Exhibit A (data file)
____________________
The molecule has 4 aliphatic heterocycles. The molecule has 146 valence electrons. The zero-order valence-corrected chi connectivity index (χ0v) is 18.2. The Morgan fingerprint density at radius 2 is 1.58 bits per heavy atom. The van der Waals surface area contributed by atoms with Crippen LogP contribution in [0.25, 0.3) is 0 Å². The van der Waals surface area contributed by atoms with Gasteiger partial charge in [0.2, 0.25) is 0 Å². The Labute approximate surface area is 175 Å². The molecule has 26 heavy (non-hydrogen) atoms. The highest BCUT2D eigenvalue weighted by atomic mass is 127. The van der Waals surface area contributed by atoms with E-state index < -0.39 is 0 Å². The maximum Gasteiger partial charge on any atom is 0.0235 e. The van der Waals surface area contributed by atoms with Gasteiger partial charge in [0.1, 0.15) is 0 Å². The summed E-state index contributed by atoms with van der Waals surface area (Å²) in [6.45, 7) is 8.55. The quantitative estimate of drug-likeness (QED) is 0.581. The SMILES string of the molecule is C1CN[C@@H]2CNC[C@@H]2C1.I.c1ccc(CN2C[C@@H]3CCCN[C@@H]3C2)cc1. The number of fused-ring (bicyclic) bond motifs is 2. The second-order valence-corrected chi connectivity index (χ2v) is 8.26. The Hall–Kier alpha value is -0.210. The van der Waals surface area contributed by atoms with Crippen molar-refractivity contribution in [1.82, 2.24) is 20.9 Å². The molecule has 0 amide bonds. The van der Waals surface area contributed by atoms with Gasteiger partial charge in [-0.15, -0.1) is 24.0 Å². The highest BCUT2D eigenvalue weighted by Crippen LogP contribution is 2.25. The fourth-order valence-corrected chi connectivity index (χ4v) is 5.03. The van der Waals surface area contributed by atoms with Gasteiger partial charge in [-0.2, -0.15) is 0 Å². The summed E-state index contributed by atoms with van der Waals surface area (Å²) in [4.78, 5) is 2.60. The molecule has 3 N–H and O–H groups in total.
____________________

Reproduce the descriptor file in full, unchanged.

The molecule has 4 aliphatic heterocycles. The molecule has 146 valence electrons. The zero-order valence-corrected chi connectivity index (χ0v) is 18.2. The Morgan fingerprint density at radius 2 is 1.58 bits per heavy atom. The van der Waals surface area contributed by atoms with Crippen LogP contribution in [0.25, 0.3) is 0 Å². The van der Waals surface area contributed by atoms with Gasteiger partial charge in [0.2, 0.25) is 0 Å². The Labute approximate surface area is 175 Å². The molecule has 26 heavy (non-hydrogen) atoms. The highest BCUT2D eigenvalue weighted by atomic mass is 127. The van der Waals surface area contributed by atoms with E-state index < -0.39 is 0 Å². The maximum Gasteiger partial charge on any atom is 0.0235 e. The van der Waals surface area contributed by atoms with Gasteiger partial charge in [0.1, 0.15) is 0 Å². The summed E-state index contributed by atoms with van der Waals surface area (Å²) in [6.45, 7) is 8.55. The quantitative estimate of drug-likeness (QED) is 0.581. The SMILES string of the molecule is C1CN[C@@H]2CNC[C@@H]2C1.I.c1ccc(CN2C[C@@H]3CCCN[C@@H]3C2)cc1. The number of fused-ring (bicyclic) bond motifs is 2. The second-order valence-corrected chi connectivity index (χ2v) is 8.26. The Hall–Kier alpha value is -0.210. The van der Waals surface area contributed by atoms with Crippen molar-refractivity contribution in [1.82, 2.24) is 20.9 Å². The molecule has 0 amide bonds. The van der Waals surface area contributed by atoms with Gasteiger partial charge in [-0.15, -0.1) is 24.0 Å². The highest BCUT2D eigenvalue weighted by Crippen LogP contribution is 2.25. The fourth-order valence-corrected chi connectivity index (χ4v) is 5.03. The van der Waals surface area contributed by atoms with Gasteiger partial charge in [-0.2, -0.15) is 0 Å². The summed E-state index contributed by atoms with van der Waals surface area (Å²) in [4.78, 5) is 2.60. The molecule has 3 N–H and O–H groups in total.